Visualization in Copenhagen, part 2

In Part 1, I wrote about six of the projects teams contributed at the Subsurface Hackathon in Copenhagen in June. Today I want to tell you about the rest of them. 


A data exploration tool

Team GeoClusterFu...n: Dan Stanton (University of Leeds), Filippo Broggini (ETH Zürich), Francois Bonneau (Nancy), Danny Javier Tapiero Luna (Equinor), Sabyasachi Dash (Cairn India), Nnanna Ijioma (geophysicist). 

Tech: Plotly Dash. GitHub repo.

Project: The team set out to build an interactive web app — a totally new thing for all of them — to make interactive plots from data in a CSV. They ended up with the basis of a useful tool for exploring geoscience data. Project page.

 Four sixths of the GeoClusterFu...n team cluster around a laptop.

Four sixths of the GeoClusterFu...n team cluster around a laptop.


AR outcrop on your phone

Team SmARt_OGs: Brian Burnham (University of Aberdeen), Tala Maria Aabø (Natural History Museum of Denmark), Björn Wieczoreck, Georg Semmler and Johannes Camin (GiGa Infosystems).

Tech: ARKit/ARCore, WebAR, Firebase. GitLab repo. 

Project: Bjørn and his colleagues from GiGa Infosystems have been at all the European hackathons. This time, he knew he wanted to get virtual outcrops on mobiles phones. He found a willing team, and they got it done! Project page.

 Three views from the SmartOGs's video.  See the full version.

Three views from the SmartOGs's video. See the full version.


Rock clusters in latent space

The Embedders: Lukas Mosser (Imperial College London), Jesper Dramsch (Technical University of Denmark), Ben Fischer (PricewaterhouseCoopers), Harry McHugh (DUG), Shubhodip Konar (Cairn India), Song Hou (CGG), Peter Bormann (ConocoPhillips).

Tech: Bokeh, scikit-learn, Multicore-TSNE. GitHub repo.

Project: There has been a lot of recent interest in the t-SNE algorithm as a way to reduce the dimensionality of complex data. The team explored its application to subsurface data, and found promising applications. Web page. Project page.

 The Embeders built a web app to cluster the data in an LAS file. The clusters (top left) are generated by the t-SNE algorithm.

The Embeders built a web app to cluster the data in an LAS file. The clusters (top left) are generated by the t-SNE algorithm.


Fully mixed reality

Team Hands On GeoLabs: Will Sanger (Western Geco), Chance Sanger (Houston Museum of Fine Arts), Pierre Goutorbe (Total), Fernando Villanueva (Institut de Physique du Globe de Paris).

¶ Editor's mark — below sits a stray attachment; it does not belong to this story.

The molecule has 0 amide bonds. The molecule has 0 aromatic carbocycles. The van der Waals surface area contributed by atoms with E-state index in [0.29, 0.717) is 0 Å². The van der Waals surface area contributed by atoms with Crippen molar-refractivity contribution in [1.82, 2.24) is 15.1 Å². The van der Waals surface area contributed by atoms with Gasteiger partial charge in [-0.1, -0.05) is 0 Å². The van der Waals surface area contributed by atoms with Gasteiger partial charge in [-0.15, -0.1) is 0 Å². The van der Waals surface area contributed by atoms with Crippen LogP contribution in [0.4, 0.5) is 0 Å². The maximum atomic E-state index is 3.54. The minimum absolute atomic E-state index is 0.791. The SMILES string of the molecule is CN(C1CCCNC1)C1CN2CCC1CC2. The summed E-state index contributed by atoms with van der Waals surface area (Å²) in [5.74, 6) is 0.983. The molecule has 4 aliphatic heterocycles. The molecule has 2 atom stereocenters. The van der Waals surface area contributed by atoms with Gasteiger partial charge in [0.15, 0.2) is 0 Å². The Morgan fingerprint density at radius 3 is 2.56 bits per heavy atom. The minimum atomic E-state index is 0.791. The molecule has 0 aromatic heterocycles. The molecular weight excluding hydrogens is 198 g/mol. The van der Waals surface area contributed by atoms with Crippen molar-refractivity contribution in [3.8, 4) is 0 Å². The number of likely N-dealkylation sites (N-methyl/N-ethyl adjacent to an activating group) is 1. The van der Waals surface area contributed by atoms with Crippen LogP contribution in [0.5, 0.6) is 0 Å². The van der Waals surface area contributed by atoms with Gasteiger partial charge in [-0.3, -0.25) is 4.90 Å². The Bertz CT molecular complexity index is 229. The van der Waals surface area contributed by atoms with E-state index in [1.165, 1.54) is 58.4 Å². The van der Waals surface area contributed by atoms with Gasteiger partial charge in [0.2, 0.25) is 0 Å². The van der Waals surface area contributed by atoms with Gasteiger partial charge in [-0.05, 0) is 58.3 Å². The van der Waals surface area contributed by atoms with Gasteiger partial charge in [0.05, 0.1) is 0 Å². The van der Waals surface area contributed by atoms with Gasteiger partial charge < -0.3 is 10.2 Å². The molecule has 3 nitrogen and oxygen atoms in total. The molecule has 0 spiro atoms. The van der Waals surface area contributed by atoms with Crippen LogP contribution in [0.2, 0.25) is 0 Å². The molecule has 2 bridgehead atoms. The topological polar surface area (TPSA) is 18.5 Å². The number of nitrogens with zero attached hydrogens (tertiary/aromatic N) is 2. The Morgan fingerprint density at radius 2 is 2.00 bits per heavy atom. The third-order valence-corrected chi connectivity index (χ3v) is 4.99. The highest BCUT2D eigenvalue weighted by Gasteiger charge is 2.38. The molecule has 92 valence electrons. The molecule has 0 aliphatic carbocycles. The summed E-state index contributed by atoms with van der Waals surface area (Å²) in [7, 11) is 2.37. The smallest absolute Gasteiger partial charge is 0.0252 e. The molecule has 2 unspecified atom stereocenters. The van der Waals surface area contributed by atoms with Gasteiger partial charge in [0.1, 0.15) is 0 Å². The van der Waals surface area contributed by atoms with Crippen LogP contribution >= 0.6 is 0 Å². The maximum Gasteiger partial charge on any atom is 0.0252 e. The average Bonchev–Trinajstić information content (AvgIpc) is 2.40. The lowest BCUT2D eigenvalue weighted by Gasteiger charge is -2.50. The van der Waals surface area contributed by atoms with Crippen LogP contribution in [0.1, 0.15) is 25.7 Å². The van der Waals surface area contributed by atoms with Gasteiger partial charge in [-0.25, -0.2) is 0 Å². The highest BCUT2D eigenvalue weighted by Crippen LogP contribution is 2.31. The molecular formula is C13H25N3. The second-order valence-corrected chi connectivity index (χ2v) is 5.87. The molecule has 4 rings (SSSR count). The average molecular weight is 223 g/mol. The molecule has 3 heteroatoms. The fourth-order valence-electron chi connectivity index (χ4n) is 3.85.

Project: Starting with the ambitious goal of combining the mixed reality of the Meta AR gear with the mixed reality of the Gempy sandbox, the team managed to display and interact with some seismic data in the AR headset, which  allows interaction with simple hand gestures. Project page.

 The team demonstrate the Meta AR headset.

The team demonstrate the Meta AR headset.


Huge grids over the web

Team Grid Vizards: Fabian Kampe, Daniel Buse, Jonas Kopcsek, Paul Gabriel (all from GiGa Infosystems)

Tech: three.js. GitHub repo.

Project: Paul and his team wanted to visualize hundreds of millions or billions of grid cells — all in the browser. They ended up with about 20 million points working very smoothly, and impressed everyone. Project page.

grid_vizards.png

Interpreting RGB displays for spec decomp

Team: Florian Smit (Technical University of Denmark), Gijs Straathof (SGS), Thomas Gazzola (Total), Julien Capgras (Total), Steve Purves (Euclidity), Tom Sandison (Shell)

Tech: Python, react.js. GitHub repos: Client. Backend.

Project: Spectral decomposition is still a mostly quantitative tool, especially the interpretation of RGB-blended displays. This team set out to make intuitive, attractive forward models of the spectral response of wells. This should help interpret seismic data, and perhaps make more useful RGB displays too. Intriguing and promising work. Project page.

RGB_log.png

That's it for another year! Twelve new geoscience visualization projects — ten of them open source. And another fun, creative weekend for 63 geoscientists — all of whom left with new connections and new skills. All this compressed into one weekend. If you haven't experienced a hackathon yet, I urge you to seek one out.

I will leave you with two videos — and an apology. We are so focused on creating a memorable experience for everyone in the room, that we tend to neglect the importance of capturing what's happening. Early hackathons only had the resulting blog post as the document of record, but lately we've been trying to livestream the demos at the end. Our success has been, er, mixed... but they were especially wonky this time because we didn't have livestream maestro Gram Ganssle there. So, these videos exist, and are part of the documentation of the event, but they barely begin to convey the awesomeness of the individuals, the teams, or their projects. Enjoy them, but next time — you should be there!